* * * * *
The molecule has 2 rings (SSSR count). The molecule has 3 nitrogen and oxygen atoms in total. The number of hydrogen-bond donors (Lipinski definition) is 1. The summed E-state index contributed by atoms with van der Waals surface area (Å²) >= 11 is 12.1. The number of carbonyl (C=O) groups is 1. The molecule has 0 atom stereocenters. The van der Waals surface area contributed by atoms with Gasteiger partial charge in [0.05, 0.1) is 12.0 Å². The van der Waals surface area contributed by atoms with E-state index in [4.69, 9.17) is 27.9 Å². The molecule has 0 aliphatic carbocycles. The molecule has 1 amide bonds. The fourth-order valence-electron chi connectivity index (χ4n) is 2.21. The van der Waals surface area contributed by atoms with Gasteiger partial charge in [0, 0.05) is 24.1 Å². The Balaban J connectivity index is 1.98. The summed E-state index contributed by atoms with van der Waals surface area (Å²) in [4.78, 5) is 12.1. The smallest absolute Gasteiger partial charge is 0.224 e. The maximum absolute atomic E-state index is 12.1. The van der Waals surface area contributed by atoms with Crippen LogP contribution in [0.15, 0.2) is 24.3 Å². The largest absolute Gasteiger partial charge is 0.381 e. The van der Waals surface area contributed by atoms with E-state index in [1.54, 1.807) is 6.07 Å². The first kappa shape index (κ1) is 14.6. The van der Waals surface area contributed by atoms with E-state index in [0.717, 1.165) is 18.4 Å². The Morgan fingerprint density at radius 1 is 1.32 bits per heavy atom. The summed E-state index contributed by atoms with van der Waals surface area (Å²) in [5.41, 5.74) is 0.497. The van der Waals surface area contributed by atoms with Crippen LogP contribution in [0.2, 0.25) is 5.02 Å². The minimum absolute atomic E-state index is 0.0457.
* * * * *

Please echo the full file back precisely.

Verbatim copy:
The molecule has 2 rings (SSSR count). The molecule has 3 nitrogen and oxygen atoms in total. The number of hydrogen-bond donors (Lipinski definition) is 1. The summed E-state index contributed by atoms with van der Waals surface area (Å²) >= 11 is 12.1. The number of carbonyl (C=O) groups is 1. The molecule has 0 atom stereocenters. The van der Waals surface area contributed by atoms with Gasteiger partial charge in [0.05, 0.1) is 12.0 Å². The van der Waals surface area contributed by atoms with E-state index in [4.69, 9.17) is 27.9 Å². The molecule has 0 aliphatic carbocycles. The molecule has 1 amide bonds. The fourth-order valence-electron chi connectivity index (χ4n) is 2.21. The van der Waals surface area contributed by atoms with Gasteiger partial charge in [0, 0.05) is 24.1 Å². The Balaban J connectivity index is 1.98. The summed E-state index contributed by atoms with van der Waals surface area (Å²) in [4.78, 5) is 12.1. The smallest absolute Gasteiger partial charge is 0.224 e. The maximum absolute atomic E-state index is 12.1. The van der Waals surface area contributed by atoms with Crippen LogP contribution in [0.15, 0.2) is 24.3 Å². The largest absolute Gasteiger partial charge is 0.381 e. The van der Waals surface area contributed by atoms with E-state index in [1.54, 1.807) is 6.07 Å². The first kappa shape index (κ1) is 14.6. The van der Waals surface area contributed by atoms with E-state index in [0.717, 1.165) is 18.4 Å². The Morgan fingerprint density at radius 1 is 1.32 bits per heavy atom. The summed E-state index contributed by atoms with van der Waals surface area (Å²) in [5.41, 5.74) is 0.497. The van der Waals surface area contributed by atoms with Crippen LogP contribution in [0.2, 0.25) is 5.02 Å². The minimum absolute atomic E-state index is 0.0457.